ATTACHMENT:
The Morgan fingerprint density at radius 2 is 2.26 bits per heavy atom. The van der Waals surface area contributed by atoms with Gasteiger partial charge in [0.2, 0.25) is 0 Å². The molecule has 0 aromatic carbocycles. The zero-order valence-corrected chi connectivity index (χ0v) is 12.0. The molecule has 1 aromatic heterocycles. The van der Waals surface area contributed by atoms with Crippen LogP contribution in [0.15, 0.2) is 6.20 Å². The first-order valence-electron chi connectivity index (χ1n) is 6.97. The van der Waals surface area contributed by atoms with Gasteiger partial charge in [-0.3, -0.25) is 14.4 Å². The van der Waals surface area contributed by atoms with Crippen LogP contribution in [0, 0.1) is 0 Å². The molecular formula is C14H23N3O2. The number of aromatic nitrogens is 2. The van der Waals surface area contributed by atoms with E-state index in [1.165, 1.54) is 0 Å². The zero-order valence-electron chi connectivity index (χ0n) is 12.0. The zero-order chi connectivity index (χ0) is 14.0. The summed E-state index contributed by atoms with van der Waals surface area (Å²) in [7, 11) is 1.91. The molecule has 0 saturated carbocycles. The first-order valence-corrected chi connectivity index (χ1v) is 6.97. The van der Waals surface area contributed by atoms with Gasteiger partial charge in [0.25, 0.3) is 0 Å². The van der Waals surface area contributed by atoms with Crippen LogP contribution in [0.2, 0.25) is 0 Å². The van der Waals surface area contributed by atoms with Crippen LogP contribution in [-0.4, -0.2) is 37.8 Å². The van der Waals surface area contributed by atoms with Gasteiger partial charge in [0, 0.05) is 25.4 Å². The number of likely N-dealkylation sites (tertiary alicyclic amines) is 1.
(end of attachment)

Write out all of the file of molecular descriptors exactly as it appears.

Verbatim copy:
The Morgan fingerprint density at radius 2 is 2.26 bits per heavy atom. The van der Waals surface area contributed by atoms with Gasteiger partial charge in [0.2, 0.25) is 0 Å². The molecule has 0 aromatic carbocycles. The zero-order valence-corrected chi connectivity index (χ0v) is 12.0. The molecule has 1 aromatic heterocycles. The van der Waals surface area contributed by atoms with Crippen LogP contribution in [0.15, 0.2) is 6.20 Å². The first-order valence-electron chi connectivity index (χ1n) is 6.97. The van der Waals surface area contributed by atoms with Gasteiger partial charge in [-0.3, -0.25) is 14.4 Å². The van der Waals surface area contributed by atoms with Crippen LogP contribution in [0, 0.1) is 0 Å². The molecular formula is C14H23N3O2. The number of aromatic nitrogens is 2. The van der Waals surface area contributed by atoms with E-state index in [1.165, 1.54) is 0 Å². The zero-order valence-electron chi connectivity index (χ0n) is 12.0. The zero-order chi connectivity index (χ0) is 14.0. The summed E-state index contributed by atoms with van der Waals surface area (Å²) in [7, 11) is 1.91. The molecule has 0 saturated carbocycles. The first-order valence-corrected chi connectivity index (χ1v) is 6.97. The van der Waals surface area contributed by atoms with Gasteiger partial charge in [0.25, 0.3) is 0 Å². The van der Waals surface area contributed by atoms with Crippen LogP contribution in [0.2, 0.25) is 0 Å². The van der Waals surface area contributed by atoms with Crippen LogP contribution in [-0.4, -0.2) is 37.8 Å². The van der Waals surface area contributed by atoms with Gasteiger partial charge in [0, 0.05) is 25.4 Å². The number of likely N-dealkylation sites (tertiary alicyclic amines) is 1.